PANO: City Council shouldn’t choose police tactics

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NEW ORLEANS — The president of the Police Association of New Orleans says the New Orleans City Council should not decide what tactics are available to officers. PANO’s Michael Glasser says that instead, the council should tell police what results it wants and allow the department to choose the tactics needed to get there.

Glasser is a captain with the department who has decades of experience and has served as a district commander as well as his current post of leading the narcotics unit. He was responding to two measures passed by the council during its meeting on Thursday.

One of the measures places stricter guidelines that must be followed for officers to use tear gas as they did on a crowd in June that was protesting the death of George Floyd in Minneapolis, MN. The second instructs the department to submit a plan that prevents the use of no-knock warrants, the kind of warrant that was used when officers in Louisville, KY, shot and killed an innocent woman, Breonna Taylor.

Glasser says that outside of situations when a suspect is barricaded inside of a building, the department almost never uses tear gas. Also, he says that no-knock warrants are only used in specific cases and after much consideration is given to the various possible outcomes.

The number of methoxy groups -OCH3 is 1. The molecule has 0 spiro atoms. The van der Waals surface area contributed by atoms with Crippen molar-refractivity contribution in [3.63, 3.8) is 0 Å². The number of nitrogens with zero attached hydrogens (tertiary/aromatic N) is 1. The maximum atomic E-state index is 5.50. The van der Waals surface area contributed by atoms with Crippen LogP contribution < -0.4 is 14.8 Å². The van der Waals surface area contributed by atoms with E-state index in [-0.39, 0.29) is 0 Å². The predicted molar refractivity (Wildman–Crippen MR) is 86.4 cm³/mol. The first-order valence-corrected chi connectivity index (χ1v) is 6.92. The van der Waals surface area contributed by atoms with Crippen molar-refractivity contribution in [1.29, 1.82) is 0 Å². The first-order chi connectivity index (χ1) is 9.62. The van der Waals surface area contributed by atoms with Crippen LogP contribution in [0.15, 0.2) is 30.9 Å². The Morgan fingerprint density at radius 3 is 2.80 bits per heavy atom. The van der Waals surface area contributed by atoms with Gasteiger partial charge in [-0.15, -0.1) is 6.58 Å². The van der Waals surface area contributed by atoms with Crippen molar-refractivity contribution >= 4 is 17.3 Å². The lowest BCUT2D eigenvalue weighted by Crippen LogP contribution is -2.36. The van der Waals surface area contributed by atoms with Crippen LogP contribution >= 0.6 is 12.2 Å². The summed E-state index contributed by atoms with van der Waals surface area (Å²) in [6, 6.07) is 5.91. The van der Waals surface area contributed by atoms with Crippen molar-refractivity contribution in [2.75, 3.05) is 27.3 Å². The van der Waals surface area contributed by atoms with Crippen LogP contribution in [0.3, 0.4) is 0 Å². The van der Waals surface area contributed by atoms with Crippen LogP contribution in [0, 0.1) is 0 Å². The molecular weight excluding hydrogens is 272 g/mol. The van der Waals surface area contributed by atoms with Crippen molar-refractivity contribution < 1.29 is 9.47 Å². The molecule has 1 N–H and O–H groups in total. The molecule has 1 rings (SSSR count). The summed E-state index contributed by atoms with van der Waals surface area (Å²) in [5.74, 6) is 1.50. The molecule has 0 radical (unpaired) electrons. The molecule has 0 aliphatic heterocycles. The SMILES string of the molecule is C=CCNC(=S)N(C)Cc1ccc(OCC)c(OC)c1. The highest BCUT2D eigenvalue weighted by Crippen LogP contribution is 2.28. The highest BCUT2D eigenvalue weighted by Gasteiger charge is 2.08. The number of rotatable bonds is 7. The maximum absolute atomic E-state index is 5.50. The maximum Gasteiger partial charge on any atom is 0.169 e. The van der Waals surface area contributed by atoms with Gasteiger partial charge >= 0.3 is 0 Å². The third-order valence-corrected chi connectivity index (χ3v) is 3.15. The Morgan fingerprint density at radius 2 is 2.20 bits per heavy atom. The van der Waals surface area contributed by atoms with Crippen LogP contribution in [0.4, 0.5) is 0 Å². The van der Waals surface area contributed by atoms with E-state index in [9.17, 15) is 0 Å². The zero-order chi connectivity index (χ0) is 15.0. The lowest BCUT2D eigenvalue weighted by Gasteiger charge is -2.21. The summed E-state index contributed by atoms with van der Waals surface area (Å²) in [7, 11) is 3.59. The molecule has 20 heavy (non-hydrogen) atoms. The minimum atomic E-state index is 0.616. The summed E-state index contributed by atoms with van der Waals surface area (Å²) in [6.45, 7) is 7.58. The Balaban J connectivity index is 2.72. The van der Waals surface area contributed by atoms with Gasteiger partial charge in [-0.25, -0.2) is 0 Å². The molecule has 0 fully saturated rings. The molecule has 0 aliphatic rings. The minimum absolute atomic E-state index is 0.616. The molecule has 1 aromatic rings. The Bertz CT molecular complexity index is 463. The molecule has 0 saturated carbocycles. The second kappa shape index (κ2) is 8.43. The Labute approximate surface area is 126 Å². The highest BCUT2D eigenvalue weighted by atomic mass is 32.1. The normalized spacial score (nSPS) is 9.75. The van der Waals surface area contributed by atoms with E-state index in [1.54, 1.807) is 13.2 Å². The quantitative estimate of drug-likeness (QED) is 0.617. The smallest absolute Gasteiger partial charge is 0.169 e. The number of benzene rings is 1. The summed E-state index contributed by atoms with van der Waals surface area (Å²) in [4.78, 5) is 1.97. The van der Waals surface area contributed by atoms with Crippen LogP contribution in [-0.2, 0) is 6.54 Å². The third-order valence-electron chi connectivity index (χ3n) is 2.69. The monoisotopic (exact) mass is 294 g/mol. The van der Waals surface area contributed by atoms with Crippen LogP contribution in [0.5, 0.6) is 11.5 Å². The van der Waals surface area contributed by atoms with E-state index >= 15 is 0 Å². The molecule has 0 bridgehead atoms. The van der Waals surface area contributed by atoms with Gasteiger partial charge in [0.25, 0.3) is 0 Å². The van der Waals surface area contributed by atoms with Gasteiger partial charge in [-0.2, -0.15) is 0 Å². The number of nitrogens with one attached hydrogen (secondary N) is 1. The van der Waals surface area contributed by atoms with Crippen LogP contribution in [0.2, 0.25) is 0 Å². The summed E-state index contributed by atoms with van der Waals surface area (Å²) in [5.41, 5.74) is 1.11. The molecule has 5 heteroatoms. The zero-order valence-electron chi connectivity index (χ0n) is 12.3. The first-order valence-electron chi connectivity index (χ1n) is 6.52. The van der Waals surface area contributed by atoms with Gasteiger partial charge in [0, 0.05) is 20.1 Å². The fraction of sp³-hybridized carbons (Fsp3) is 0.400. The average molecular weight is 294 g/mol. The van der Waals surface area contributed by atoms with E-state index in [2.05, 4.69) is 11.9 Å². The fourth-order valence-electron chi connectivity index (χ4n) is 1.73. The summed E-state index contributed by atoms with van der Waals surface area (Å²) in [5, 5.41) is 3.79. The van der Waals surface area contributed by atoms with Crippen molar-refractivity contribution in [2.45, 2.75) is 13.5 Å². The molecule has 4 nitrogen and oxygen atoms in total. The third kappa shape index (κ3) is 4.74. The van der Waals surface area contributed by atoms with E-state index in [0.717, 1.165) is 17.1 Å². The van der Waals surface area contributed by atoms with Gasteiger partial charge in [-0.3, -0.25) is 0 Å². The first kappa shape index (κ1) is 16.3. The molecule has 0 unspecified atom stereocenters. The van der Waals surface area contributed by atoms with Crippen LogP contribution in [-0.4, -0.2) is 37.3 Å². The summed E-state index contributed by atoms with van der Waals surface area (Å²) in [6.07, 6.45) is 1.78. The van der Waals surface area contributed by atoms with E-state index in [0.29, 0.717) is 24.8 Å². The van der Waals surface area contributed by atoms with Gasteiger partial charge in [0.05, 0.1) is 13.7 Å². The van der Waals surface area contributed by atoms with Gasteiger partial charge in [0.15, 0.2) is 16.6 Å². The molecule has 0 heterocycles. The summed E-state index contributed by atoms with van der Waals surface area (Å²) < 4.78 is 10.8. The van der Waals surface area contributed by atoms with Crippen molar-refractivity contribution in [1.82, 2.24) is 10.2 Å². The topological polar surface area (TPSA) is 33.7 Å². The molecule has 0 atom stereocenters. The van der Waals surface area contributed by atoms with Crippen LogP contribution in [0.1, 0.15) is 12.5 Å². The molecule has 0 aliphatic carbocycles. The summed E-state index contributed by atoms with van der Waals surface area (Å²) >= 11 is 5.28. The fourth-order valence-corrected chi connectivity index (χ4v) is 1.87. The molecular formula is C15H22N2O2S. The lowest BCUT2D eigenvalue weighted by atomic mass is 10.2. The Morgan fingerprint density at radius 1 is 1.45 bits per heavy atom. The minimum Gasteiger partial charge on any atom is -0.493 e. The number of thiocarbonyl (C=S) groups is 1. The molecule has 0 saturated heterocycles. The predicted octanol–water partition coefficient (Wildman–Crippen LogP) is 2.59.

But Glasser also says that the department’s federal consent decree already prevents officers from using pepper spray. He doesn’t want the city council to begin removing more of officers’ options.

“I think was improvident for any decision that limits our ability to address the things that they expect us to address and leave us with no tools to do it,” Glasser told WGNO News.

The council’s vice president, Helena Moreno, introduced the no-knock warrant measure and said that while she’d hoped to outright ban their use, she could not because state law provides for no-knock warrants. So a ban would have to come from the legislature. Instead, the council’s resolution called on the NOPD to create stricter guidelines that would prevent their use. The NOPD has 60 days to create the guidelines and report back to the council.

“This tactic is being banned across the country because it is dangerous. It is proven to put civilians and officers in harm’s way,” Moreno told the council.

Councilman Jay Banks led the tear gas effort, saying that tear gas should not have been used on the protesters in June.

“We’re intentional in making sure the New Orleans Police Department is as best as it can be,” Banks told council members. “We worked very closely with NOPD and other national stakeholders to confect this,” he continued.

The council’s restrictions on tear gas use include a requirement that officers warn people before it is deployed. Glasser agrees with that, saying it will give people, especially anyone with a respiratory medical condition, an opportunity to withdraw.

But Glasser is concerned that the council will continue to place too many restrictions on officers.

“It’s kind of like having the cafeteria workers decide how the operating room in the hospital is going to be outfitted,” Glasser said. “…leaving us only with going hand-to-hand combat and firearms, which is not what we want.”

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